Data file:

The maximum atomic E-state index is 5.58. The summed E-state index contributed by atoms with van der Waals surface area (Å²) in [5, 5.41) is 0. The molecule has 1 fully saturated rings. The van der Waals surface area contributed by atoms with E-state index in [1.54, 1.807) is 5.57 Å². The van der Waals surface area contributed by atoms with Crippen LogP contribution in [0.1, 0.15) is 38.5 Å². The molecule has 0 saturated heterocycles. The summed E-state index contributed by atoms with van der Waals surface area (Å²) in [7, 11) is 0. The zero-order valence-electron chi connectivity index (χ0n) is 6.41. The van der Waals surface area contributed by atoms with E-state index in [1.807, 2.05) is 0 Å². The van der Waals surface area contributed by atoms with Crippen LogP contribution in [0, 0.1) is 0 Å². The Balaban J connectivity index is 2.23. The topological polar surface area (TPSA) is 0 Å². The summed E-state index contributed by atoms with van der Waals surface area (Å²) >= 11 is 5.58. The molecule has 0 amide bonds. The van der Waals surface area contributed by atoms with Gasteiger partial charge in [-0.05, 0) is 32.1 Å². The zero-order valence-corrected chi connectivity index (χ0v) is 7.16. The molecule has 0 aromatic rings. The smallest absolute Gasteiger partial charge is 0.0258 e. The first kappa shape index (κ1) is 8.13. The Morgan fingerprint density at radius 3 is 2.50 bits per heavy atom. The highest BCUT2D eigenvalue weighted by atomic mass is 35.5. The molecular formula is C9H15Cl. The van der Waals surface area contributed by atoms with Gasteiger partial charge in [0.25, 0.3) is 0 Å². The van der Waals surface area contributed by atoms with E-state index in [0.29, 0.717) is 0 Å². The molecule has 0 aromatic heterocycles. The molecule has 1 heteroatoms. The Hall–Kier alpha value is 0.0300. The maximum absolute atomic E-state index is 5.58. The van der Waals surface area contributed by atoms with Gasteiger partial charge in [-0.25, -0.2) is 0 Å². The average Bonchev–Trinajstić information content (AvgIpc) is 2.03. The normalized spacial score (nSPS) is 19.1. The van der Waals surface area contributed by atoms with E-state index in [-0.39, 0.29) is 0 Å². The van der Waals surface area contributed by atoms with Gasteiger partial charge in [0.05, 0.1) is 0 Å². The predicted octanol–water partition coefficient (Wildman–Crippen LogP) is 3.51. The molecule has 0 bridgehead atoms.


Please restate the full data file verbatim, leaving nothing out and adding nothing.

The maximum atomic E-state index is 5.58. The summed E-state index contributed by atoms with van der Waals surface area (Å²) in [5, 5.41) is 0. The molecule has 1 fully saturated rings. The van der Waals surface area contributed by atoms with E-state index in [1.54, 1.807) is 5.57 Å². The van der Waals surface area contributed by atoms with Crippen LogP contribution in [0.1, 0.15) is 38.5 Å². The molecule has 0 saturated heterocycles. The summed E-state index contributed by atoms with van der Waals surface area (Å²) in [7, 11) is 0. The zero-order valence-electron chi connectivity index (χ0n) is 6.41. The van der Waals surface area contributed by atoms with E-state index in [1.807, 2.05) is 0 Å². The van der Waals surface area contributed by atoms with Crippen LogP contribution in [0, 0.1) is 0 Å². The Balaban J connectivity index is 2.23. The topological polar surface area (TPSA) is 0 Å². The summed E-state index contributed by atoms with van der Waals surface area (Å²) >= 11 is 5.58. The molecule has 0 amide bonds. The van der Waals surface area contributed by atoms with Gasteiger partial charge in [-0.05, 0) is 32.1 Å². The zero-order valence-corrected chi connectivity index (χ0v) is 7.16. The molecule has 0 aromatic rings. The smallest absolute Gasteiger partial charge is 0.0258 e. The first kappa shape index (κ1) is 8.13. The Morgan fingerprint density at radius 3 is 2.50 bits per heavy atom. The highest BCUT2D eigenvalue weighted by atomic mass is 35.5. The molecular formula is C9H15Cl. The van der Waals surface area contributed by atoms with Gasteiger partial charge in [0.25, 0.3) is 0 Å². The van der Waals surface area contributed by atoms with E-state index in [0.29, 0.717) is 0 Å². The molecule has 0 aromatic heterocycles. The molecule has 1 heteroatoms. The Hall–Kier alpha value is 0.0300. The maximum absolute atomic E-state index is 5.58. The van der Waals surface area contributed by atoms with Gasteiger partial charge in [-0.25, -0.2) is 0 Å². The average Bonchev–Trinajstić information content (AvgIpc) is 2.03. The normalized spacial score (nSPS) is 19.1. The van der Waals surface area contributed by atoms with E-state index in [-0.39, 0.29) is 0 Å². The van der Waals surface area contributed by atoms with Gasteiger partial charge in [0.05, 0.1) is 0 Å². The predicted octanol–water partition coefficient (Wildman–Crippen LogP) is 3.51. The molecule has 0 bridgehead atoms.